We’re on a bit of a rocket kick here at Inspiration Laboratories. My son loves all things space and rockets are his current favorite thing. He’s asked to do some rocket experiments, so I thought I would gather up some of the best ways to build a rocket from around the web. You’ll find ideas for rocket experiments and rocket crafts.
Build a Rocket and Try an Experiment
Easter Egg Rocket Races – Create Easter egg rockets from plastic eggs. Then, race them two different ways: blast off to the sky or launch them back down to Earth.
Learn how to make straw rockets from The Pleasantest Thing.
Nerdy Science built these cool squeeze rocket launchers.
Make a classic balloon rocket. What Do We Do All Day? has the instructions plus some great variation suggestions for experimenting with your balloon rockets.
NASA has instructions for a building a bubble-powered rocket. It’s another classic rocket experiment using film canisters and alka-selzter tablets.
Don’t have film canisters? Playdough to Plato has a great replacement. Try their exploding pop rockets.
Creekside Learning changed the amount and type of water for their pop rocket experiment.
Use air pressure to launch a bottle rocket up to the sky. Science Sparks shows us how.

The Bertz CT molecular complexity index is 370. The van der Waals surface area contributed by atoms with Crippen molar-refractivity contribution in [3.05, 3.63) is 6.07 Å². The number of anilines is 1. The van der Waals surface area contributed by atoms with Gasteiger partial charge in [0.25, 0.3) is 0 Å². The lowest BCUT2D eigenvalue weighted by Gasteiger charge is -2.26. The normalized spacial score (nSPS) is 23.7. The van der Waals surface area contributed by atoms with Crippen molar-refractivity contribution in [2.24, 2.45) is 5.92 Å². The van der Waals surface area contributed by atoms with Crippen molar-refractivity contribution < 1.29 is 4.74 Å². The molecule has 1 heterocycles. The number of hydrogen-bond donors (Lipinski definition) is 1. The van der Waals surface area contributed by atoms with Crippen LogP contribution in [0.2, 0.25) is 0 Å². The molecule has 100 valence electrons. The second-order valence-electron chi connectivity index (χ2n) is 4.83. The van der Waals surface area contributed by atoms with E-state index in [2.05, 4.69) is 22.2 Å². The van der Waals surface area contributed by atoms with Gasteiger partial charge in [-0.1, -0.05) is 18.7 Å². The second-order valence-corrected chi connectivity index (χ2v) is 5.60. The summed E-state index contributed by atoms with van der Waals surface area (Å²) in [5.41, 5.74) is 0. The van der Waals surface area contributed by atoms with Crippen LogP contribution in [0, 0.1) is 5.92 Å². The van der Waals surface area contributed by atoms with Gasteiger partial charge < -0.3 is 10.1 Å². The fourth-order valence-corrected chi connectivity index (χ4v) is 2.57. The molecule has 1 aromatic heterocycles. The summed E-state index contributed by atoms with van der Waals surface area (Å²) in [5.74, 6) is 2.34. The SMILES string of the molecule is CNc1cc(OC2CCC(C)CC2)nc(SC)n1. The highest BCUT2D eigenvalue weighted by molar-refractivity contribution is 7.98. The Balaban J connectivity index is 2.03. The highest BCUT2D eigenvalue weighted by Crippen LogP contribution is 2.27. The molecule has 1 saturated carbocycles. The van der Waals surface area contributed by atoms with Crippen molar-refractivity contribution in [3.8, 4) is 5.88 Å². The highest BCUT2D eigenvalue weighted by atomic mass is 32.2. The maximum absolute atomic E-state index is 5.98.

Build a two-stage balloon rocket. Kids Activities Blog has the details.
Use a water hose to send these water rockets from Edventures with Kids flying. Can you experiment with the trajectory and change how far the rockets go?
Explore magnetism and build a rocket with tin cans and magna tiles like And Next Comes L.
The baking soda and vinegar reaction is responsible for powering this chemistry rocket from Steve Spangler Science.
We have plans to build a few rockets of our own, so stay tuned!
Rocket Crafts that Inspire Pretend Play
I think every kid starts out making rockets with cardboard tubes and paper. We made some with tissue paper to represent fire at our Disney Imagicademy play date sponsored by Disney.
Although this toilet roll craft rocket from Kids Activities Blog (and MollyMoo) is my favorite. The marker drawing gives it such style.
This recycled rocket craft from No Time for Flashcards is the perfect example of using your imagination to create something awesome.
Make a cardboard box rocketship like this one from Lemon Lime Adventures. It’s the perfect place to hide away and pretend you’re flying through space.
Try the mess free pour paint rockets from Toddler Approved. They are so colorful.
Our shape rocket sticky wall lets kids explore shapes and build rockets over and over again.
Stir the Wonder built rockets with shapes, too. Check out how they made their rockets reusable.
NurtureStore makes junk model space rockets and a lunar landscape. How fun!
Happy rocket building!
Subscribe to our weekly newsletter to get exclusive science explorations for young scientists in each issue.